• Uriel ‌- “God is My Light”
  • Veronica – “Bearer of⁢ Victory”
  • Zechariah – “The Lord Remembers”

These are just a ‌few examples of the​ many ⁣names found in⁣ the Bible and their ​accompanying⁣ meanings.⁤ Each name holds a​ story ‌and a ⁣purpose, providing insight into the Judeo-Christian traditions and⁢ beliefs.

X Names in the⁢ Bible

Finding names that ⁤begin ⁢with the letter “X” in the Bible ⁢is a challenging task, as there are‍ very few names in ⁤the Scriptures that start with this ⁢uncommon‌ letter. However, there is one significant name that starts with “X” mentioned in ‌the Bible:

  • Xerxes – Xerxes was the Persian king known ‌for his involvement in ⁣various historical ‍events, including the story of Queen Esther (Esther 1:1).

While “Xerxes” is the sole name starting with “X” found in ⁤the Bible, it⁤ is important ⁢to note‌ that the ⁤Scriptures primarily focus ‍on conveying religious and historical narratives rather ⁣than a comprehensive list of names.

List of Female Names in the Bible ⁣from A to‍ Z

The Bible ⁣includes ‍numerous‍ female names that​ hold deep​ significance and ⁤offer insights into the roles and ⁣contributions ​of women in biblical history. Here ⁣is an alphabetically organized ⁣list of some female names⁢ found in the ⁣Bible:

  • Abigail
  • Bathsheba
  • Deborah
  • Eve
  • Hannah
  • Jael
  • Leah
  • Mary
  • Naomi
  • Rachel
  • Sarah
  • Tabitha

These names represent strong and influential women whose stories have left a lasting impact on the biblical narrative.

Names In New Testament

The New Testament is the second part of the Christian book known as The Bible. Its name is derived from the Latin translation, Novum Testamentum, meaning “New covenant.” It contains 27 books or sections and was written by early Christian followers between approximately 50 CE and 150 CE. The main character in this text is Jesus of Nazareth, a man who went on to become one of the most important people in history. Below are some names and their meanings from the New Testament:


Aaron is the name of Moses’ brother and first high priest of Israel. Aaron also had two sons, Nadab and Abihu, who were killed by God for offering unauthorized fire offerings to God. The name Aaron can be found in the Bible as a priest who lived during Moses’ time.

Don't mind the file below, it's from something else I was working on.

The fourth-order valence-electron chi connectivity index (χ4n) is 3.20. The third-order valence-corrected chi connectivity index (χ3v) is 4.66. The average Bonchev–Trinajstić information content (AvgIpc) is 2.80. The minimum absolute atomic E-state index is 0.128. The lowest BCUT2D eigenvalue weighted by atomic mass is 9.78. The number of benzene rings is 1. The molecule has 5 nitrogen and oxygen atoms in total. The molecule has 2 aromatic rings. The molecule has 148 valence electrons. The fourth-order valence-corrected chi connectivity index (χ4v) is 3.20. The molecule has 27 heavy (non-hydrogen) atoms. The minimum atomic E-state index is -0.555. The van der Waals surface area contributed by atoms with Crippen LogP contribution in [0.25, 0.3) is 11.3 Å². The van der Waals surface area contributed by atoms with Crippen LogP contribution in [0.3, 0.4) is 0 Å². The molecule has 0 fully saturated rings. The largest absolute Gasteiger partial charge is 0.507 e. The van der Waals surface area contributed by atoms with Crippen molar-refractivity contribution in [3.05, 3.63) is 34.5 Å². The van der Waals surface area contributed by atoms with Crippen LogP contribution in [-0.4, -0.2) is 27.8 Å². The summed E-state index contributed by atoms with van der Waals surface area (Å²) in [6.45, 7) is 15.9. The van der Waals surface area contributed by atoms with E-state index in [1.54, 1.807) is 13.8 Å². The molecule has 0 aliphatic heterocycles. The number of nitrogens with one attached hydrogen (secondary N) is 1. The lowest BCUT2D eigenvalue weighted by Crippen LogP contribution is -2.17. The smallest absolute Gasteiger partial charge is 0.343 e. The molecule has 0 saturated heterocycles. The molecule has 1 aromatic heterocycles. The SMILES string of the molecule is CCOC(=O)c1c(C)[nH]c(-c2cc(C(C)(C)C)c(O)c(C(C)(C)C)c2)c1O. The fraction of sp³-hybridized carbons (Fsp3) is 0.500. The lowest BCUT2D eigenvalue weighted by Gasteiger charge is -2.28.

Abaddon (אָבַדּוֹן, “the destroyer”) is a Hebrew name of the angel of the bottomless pit, who rules over lost souls in hell. It also refers to him as the angel of the abyss. The word is also used to describe any of his minions or assistants:

In Revelation 9:1-11; 11:7; 14:9-11 and 20:1-3, Abaddon appears as an angelic being associated with pestilence who opens up a bottomless pit spewing forth demonic locusts upon those who have not received God’s seal on their foreheads. He then enters into battle against Michael with Satan at his side; however he is quickly defeated by Michael when it is discovered that he has no power over those who have accepted God’s mark (or seal) on their foreheads. This verse also reveals that Abaddon eventually becomes known as Apollyon (“destroyer”), although this does not seem to be his original identity since he was referred to simply as “Abaddon” until after entering into battle against Michael


Abel is the second son of Adam and Eve in the Bible. He was killed by his brother Cain. Abel’s blood was the first to be shed in the Bible and he was buried immediately after his death, making him the first person to be buried.

Abel means “breath” or “vapor,” which is fitting since it was Abel who offered God a blood sacrifice while Cain offered fruit from his garden. The story of Cain killing Abel has been interpreted as being symbolic for many different things throughout history, including: murder; evil vs good; self-righteousness vs true repentance; sinfulness/sinlessness; jealousy—even today some believe this tragedy serves as a warning against letting your children grow up together under one roof!


Abiather is a name that appears in the Bible. It’s also an uncommon name, meaning that it’s rarely seen.

Abiather was a son of David and Bathsheba, who had the other son called Solomon (1 Chron 29:5).

Abiather was one of the five sons of Rehoboam (2 Chr 12:16). This Abiather was also known as Abijah(1 Kings 14:31). He would later become one of Judah’s kings.

In some cases, it could also be spelled as “Abiah” or “Aviah”(Genesis 25:18; 1 Chronicles 2:17).


Abigail was the wife of Nabal and the sister of David. She was a woman of great beauty and intelligence, as well as wisdom and courage. She was able to influence her husband in a way that brought peace between him and David, who had previously been at war with one another.


  • Abihu was a Levite and the son of Aaron and Elisheba. He was one of the priests who offered incense at the dedication of the Tabernacle.
  • Abihu was also one of two sons of Nadab and Abihu who were consumed by fire when they offered strange fire before God, which He did not command them (Leviticus 10:1-7).


Abijam is the son of Rehoboam and king of Judah. He was the father of Asa, the next king of Judah.

Abijam’s name means “the Father is a servant”. This is probably a reference to how his father treated him like a servant when he was not yet king but only Rehoboam’s son.


As you may already be aware, the name Abimelech means “my father is king.” This name was given to him by his father Gideon, who thought he would be a great leader one day. But does this mean that Abimelech was named for being a good king? No! It actually goes deeper than that.